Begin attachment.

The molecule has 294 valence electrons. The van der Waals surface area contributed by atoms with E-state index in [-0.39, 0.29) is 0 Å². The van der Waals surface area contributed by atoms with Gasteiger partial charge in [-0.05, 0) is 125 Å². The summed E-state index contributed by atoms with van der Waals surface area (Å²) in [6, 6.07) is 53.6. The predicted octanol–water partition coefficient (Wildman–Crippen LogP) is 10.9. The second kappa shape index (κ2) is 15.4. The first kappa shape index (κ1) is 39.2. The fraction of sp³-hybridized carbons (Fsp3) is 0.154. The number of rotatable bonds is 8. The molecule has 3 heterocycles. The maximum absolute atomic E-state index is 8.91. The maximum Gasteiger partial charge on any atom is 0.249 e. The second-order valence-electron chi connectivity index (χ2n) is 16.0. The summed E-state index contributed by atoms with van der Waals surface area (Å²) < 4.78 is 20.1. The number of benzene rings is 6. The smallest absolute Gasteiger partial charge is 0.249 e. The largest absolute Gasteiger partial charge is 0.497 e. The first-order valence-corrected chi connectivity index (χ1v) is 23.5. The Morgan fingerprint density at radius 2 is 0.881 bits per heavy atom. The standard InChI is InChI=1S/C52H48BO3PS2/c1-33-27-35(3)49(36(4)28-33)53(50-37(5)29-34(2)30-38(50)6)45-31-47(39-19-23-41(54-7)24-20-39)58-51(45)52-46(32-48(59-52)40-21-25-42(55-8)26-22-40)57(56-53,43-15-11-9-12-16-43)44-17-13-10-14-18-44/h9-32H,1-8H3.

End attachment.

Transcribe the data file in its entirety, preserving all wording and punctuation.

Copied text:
The molecule has 294 valence electrons. The van der Waals surface area contributed by atoms with E-state index in [-0.39, 0.29) is 0 Å². The van der Waals surface area contributed by atoms with Gasteiger partial charge in [-0.05, 0) is 125 Å². The summed E-state index contributed by atoms with van der Waals surface area (Å²) in [6, 6.07) is 53.6. The predicted octanol–water partition coefficient (Wildman–Crippen LogP) is 10.9. The second kappa shape index (κ2) is 15.4. The first kappa shape index (κ1) is 39.2. The fraction of sp³-hybridized carbons (Fsp3) is 0.154. The number of rotatable bonds is 8. The molecule has 3 heterocycles. The maximum absolute atomic E-state index is 8.91. The maximum Gasteiger partial charge on any atom is 0.249 e. The second-order valence-electron chi connectivity index (χ2n) is 16.0. The summed E-state index contributed by atoms with van der Waals surface area (Å²) < 4.78 is 20.1. The number of benzene rings is 6. The smallest absolute Gasteiger partial charge is 0.249 e. The largest absolute Gasteiger partial charge is 0.497 e. The first-order valence-corrected chi connectivity index (χ1v) is 23.5. The Morgan fingerprint density at radius 2 is 0.881 bits per heavy atom. The standard InChI is InChI=1S/C52H48BO3PS2/c1-33-27-35(3)49(36(4)28-33)53(50-37(5)29-34(2)30-38(50)6)45-31-47(39-19-23-41(54-7)24-20-39)58-51(45)52-46(32-48(59-52)40-21-25-42(55-8)26-22-40)57(56-53,43-15-11-9-12-16-43)44-17-13-10-14-18-44/h9-32H,1-8H3.